The Devil’s fall is traditionally attributed to pride, but it may be merely the tantrum of wanting his own way, and wanting rather to plunge into nothingness than to submit to God’s endless abyss of love and wonder. Yet that same love which brings forth existence is a terrible fire- the burning knowledge that God is one and God alone; apart from him there is no other. To a heart full of awe and humility this is the clear and refreshing illumination of the sun; to the hard-hearted and petulant nihilist it is the darkest and most painful of hells, for the burning love of God cannot be quenched.
Misery loves company, and the spite of a wounded lover is ferocious indeed. The fall of our race may be little more than the petulant tantrum of a toddler who doesn’t want anyone else to play with the toys he cannot play with himself. If existence must endure, than what better way to bear it than to slash the tires of God’s creation?
Death must have seemed to the Devil a literal God-send, for not only were his plans unfolding with delicious ease, but even God seemed to be getting in on the act, flexing his temper a bit himself. To see the crown of God’s creation brought so low and seemingly turned out by its Creator was possibly cause for celebration, for not only did they languish in the sin he so viciously pursued, but they seemed to suffer its pains even more, as the decay of their flesh was a token of his greatest desire. The keys of Death and Hades felt natural in his hands, the master of all he surveyed.
What better coronation of the Lord of death than the death of God himself in the God-man? What luck! What stupendous fortune! God had either given up humanity for lost or proved himself too powerless to resist the so-called remedy he had dispensed so long ago. Physician, heal thyself indeed.
And even if there was something else afoot, sometimes a foul temper wants nothing more than a final spiteful whine. Perhaps the Devil knew what was going to happen, had realized that the Incarnation was the beginning of his defeat, and merely wanted to get out one long pout before the end.
For Jesus took upon himself the remedy for sin, the death that so long ago had kept sin in check finally claimed the sinless one. Through death the Devil had tried to make one last step outside of God’s authority, to find a loophole in the source of all being, one last foothold where even God could not tread. For God is being itself, but nothingness- God cannot go there. The final perverse vindication would be to cease to exist, to undo what God had done, to finally go where God could not go.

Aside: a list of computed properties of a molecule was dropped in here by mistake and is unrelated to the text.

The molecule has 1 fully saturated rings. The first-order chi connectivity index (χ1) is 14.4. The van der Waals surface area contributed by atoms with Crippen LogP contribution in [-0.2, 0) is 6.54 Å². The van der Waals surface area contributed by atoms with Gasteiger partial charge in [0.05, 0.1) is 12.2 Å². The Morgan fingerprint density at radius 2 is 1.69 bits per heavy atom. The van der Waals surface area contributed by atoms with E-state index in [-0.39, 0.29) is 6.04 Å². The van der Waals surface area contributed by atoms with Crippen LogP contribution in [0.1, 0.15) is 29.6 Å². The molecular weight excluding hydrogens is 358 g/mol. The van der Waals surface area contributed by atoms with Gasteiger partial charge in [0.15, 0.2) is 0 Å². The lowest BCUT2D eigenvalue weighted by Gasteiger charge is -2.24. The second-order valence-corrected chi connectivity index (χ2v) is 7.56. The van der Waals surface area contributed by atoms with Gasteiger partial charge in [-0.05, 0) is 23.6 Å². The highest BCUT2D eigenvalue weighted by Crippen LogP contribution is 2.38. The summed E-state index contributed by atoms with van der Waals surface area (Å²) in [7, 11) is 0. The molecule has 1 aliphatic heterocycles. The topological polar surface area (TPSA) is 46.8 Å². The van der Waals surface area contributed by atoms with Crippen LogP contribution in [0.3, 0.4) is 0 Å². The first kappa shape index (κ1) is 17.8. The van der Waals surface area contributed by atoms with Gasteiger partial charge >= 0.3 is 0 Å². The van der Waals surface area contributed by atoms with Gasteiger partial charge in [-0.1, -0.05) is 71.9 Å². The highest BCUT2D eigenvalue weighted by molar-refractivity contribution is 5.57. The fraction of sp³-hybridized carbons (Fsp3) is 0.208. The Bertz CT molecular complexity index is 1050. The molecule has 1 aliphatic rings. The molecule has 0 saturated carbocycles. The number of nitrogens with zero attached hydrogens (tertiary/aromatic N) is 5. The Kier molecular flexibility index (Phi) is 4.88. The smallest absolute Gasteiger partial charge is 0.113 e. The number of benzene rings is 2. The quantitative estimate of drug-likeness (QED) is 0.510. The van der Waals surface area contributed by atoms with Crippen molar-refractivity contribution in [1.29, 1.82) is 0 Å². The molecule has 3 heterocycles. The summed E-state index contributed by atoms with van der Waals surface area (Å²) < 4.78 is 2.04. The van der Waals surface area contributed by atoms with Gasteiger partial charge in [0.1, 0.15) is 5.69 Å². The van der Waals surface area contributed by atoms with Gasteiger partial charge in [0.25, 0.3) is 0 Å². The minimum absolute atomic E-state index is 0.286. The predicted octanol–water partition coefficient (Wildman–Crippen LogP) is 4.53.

But the reason that death was the remedy is that God calls forth being from nothingness. All of creation stands inside of what God contains in himself, for no-thing can be apart from him. In dying, the one who is being itself showed the depths of his love and the extent of his power. No-thing can be apart from him, but even more importantly, no-thing cannot become within him.
In encountering death full-on, the work of the Devil was undone because it was never truly his work in the first place, like using a harpsichord as a hammer until Mozart comes and starts to play . When Jesus took the keys of Death and Hades, it was claiming what was his all along, for in him all things live and move and have their being.
Death is now no longer merely a remedy, but rather the door into eternal life, for in meeting Christ it no longer simply limits sin but propels the soul on to the One who gave it.
Thus, as the lull of Saturday in Holy Week turns into the joy of Easter morning, we celebrate that the death of Christ is the means of our life. We have been freed from the chains of the evil one, and are brought into glorious freedom of the children of God. As the anonymous hymnist sings:
Rise, Let us leave this place. The enemy led you out of the earthly paradise. I will not restore you to that paradise, but I will enthrone you in heaven. I forbade you the tree that was only a symbol of life, but see, I who am life itself am now one with you. I appointed cherubim to guard you as slaves are guarded, but now I make them worship you as God. The throne formed by my cherubim awaits you, its bearers swift and eager. The bridal chamber is adorned, the banquet is ready, the eternal dwelling places are prepared, the treasure houses of all good things lie open. The kingdom of heaven has been prepared for you from all eternity.